5. A method of monitoring and evaluating the dry-blending of powders and granular materials according to claim 1 wherein the sample is weighted before the particulate matter is separated from the sample and the particulate matter is weighed after it is separated from the sample to determine the amount of particulate matter in the sample.
6. A method of monitoring and evaluating the dry-blending of powders and granular materials according to claim 1 wherein a known volume of sample is used and the particulate matter that is separated from the sample is counted to determine the amount of particulate matter in the sample.
7. A method of monitoring and evaluating the dry-blending of powders and granular materials according to claim 1 wherein the amount of particulate matter added is between 1 to 2 pounds per 1000 pounds of materials that are to be blend.
8. A method of monitoring and evaluating the dry-blending of powders and granular materials according to claim 1 wherein the particulate matter is mustard seed.
9. A method of monitoring and evaluating the blending of materials comprising:
a. adding a known amount of non-dissolvable particulate matter to a known amount of materials that are to be blend in a mixture,
b. blending the mixture for a time interval,
c. taking a known amount of sample from the mixture,
d. separating the particulate matter from the other materials in the
sample,
e. determining the amount of particulate matter in the sample either by weighing the particulate matter or by counting the particulate matter, and
f. comparing the actual amount of particulate matter found in the sample verses the expected amount of particulate matter in a completely mixed blend to determine whether the mixture is completely mixed.
10. A method of monitoring and evaluating the blending of materials according to claim 9 further comprising:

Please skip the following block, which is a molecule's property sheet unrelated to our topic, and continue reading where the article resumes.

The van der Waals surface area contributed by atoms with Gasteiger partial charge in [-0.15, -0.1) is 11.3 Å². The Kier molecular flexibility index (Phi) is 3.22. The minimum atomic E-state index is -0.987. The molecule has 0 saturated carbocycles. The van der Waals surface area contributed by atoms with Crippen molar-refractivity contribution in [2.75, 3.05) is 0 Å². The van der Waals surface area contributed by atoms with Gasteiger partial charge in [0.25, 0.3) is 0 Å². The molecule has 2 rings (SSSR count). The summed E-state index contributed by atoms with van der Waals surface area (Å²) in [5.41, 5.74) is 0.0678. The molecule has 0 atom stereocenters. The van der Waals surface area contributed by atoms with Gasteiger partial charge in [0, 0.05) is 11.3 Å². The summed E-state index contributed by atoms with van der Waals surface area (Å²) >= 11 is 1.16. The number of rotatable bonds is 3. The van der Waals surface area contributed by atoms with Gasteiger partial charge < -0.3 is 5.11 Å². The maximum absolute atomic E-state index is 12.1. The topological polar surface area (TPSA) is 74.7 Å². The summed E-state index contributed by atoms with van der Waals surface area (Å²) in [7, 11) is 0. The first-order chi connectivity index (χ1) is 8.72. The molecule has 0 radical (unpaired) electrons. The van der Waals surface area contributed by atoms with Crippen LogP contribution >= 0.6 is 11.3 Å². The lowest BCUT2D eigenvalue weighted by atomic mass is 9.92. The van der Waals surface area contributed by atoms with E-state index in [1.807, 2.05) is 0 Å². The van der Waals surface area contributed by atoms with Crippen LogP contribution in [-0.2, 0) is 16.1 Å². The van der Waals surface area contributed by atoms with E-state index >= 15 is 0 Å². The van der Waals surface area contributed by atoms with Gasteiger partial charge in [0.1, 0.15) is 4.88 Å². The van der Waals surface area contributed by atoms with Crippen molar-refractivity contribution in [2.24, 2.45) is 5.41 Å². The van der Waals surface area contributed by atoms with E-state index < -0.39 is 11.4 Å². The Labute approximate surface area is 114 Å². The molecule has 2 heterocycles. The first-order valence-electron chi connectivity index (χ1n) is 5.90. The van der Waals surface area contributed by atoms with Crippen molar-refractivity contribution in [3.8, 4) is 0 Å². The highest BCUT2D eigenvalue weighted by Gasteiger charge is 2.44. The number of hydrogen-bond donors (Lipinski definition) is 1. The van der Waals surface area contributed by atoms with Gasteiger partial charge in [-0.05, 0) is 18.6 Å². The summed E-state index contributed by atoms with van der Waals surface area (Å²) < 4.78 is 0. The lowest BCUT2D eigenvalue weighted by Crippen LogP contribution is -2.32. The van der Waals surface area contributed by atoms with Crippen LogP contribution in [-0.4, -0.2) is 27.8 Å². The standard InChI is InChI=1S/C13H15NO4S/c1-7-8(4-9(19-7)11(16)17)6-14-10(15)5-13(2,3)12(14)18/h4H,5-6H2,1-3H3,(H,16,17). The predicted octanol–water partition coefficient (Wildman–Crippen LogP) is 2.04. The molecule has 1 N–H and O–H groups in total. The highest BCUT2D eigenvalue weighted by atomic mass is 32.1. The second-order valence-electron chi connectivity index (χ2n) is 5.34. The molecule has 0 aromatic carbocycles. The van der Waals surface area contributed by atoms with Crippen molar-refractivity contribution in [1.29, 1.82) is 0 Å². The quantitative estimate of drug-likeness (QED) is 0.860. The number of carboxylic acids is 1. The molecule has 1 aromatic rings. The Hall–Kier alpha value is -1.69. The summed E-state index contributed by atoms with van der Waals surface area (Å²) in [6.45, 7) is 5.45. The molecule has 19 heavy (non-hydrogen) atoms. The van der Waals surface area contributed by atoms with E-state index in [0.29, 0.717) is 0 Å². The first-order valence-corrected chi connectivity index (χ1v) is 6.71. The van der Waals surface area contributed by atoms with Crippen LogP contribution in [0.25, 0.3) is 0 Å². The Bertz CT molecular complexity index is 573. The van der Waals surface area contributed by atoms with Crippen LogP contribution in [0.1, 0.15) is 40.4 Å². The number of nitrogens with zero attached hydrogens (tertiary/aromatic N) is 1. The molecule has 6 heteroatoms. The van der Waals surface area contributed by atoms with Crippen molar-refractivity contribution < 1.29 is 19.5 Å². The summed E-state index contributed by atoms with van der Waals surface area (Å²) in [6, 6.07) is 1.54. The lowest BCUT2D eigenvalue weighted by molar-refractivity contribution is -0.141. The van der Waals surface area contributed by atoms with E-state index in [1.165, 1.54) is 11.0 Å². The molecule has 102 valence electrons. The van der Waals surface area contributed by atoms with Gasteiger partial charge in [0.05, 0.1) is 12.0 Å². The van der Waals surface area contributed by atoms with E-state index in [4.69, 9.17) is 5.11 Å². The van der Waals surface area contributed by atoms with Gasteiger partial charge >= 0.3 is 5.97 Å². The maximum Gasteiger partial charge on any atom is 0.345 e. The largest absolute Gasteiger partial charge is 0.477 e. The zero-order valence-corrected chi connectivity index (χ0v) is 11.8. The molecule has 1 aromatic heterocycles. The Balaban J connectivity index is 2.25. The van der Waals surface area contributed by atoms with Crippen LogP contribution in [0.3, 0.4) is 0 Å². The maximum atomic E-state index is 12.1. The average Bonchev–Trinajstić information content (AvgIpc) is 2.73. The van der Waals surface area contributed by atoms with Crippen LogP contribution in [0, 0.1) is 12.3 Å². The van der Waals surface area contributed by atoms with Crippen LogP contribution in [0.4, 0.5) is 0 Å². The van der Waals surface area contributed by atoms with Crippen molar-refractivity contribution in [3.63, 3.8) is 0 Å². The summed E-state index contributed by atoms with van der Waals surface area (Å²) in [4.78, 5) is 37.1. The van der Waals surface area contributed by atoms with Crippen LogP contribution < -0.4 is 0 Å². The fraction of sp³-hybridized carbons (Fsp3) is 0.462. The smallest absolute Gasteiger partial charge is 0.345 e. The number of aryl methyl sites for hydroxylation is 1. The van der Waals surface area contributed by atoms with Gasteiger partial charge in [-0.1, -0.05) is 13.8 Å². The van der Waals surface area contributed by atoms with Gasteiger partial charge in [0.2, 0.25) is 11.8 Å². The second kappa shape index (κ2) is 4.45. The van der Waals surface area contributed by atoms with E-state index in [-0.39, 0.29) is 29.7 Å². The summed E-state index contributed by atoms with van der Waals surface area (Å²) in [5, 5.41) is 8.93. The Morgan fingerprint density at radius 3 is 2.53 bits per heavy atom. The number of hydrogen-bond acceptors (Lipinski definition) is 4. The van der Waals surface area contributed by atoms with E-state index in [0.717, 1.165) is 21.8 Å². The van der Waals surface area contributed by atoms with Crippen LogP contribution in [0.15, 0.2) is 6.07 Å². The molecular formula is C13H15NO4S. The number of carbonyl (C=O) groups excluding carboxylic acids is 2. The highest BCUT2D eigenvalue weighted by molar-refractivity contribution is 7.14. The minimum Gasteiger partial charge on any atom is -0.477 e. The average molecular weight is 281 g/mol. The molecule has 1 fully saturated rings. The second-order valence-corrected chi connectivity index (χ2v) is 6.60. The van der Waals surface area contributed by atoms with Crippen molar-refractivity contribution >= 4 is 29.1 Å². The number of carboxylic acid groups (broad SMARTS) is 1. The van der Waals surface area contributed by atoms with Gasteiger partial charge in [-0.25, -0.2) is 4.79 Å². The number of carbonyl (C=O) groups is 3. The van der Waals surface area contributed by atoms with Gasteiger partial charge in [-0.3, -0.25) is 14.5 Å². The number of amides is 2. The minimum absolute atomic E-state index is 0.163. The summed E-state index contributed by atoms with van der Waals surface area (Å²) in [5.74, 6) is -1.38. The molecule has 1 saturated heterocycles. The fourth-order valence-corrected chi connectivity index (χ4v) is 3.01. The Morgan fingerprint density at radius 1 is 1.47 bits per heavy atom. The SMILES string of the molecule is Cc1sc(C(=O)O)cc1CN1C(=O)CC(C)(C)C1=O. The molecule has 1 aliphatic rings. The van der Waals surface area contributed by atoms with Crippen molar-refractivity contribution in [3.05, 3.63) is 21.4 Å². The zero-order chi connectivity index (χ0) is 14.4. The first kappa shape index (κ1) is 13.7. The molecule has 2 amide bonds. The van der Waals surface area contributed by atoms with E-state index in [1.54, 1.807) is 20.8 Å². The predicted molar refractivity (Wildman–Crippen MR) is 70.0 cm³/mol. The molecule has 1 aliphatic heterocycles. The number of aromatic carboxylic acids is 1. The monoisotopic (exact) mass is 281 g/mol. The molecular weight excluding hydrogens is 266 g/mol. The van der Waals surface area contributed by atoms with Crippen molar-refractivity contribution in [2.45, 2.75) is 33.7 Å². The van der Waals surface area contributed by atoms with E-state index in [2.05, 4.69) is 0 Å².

g. repeating steps b-f until the determined amount of particulate matter in the sample is the same as the expected amount of particulate matter in a completely mixed blend which indicates that the mixture is completely mixed.
11. A method of monitoring and evaluating the blending of materials according to claim 9 wherein the particulate matter is separated from the other materials in the sample by sieving the particulate matter through a mesh screen sieve.
12. A method of monitoring and evaluating the blending of materials according to claim 11 wherein the wire mesh screen is selected from the following list:
20 mesh screen sieve and 30 mesh screen sieve.
13. A method of monitoring and evaluating the blending of materials according to claim 9 wherein the sample is weighted before the particulate matter is separated from the sample and the particulate matter is weighed after it is separated from the sample to determine the amount of particulate matter in the sample.
14. A method of monitoring and evaluating the blending of materials according to claim 9 wherein a known volume of sample is used and the particulate matter that is separated from the sample is counted to determine the amount of particulate matter in the sample.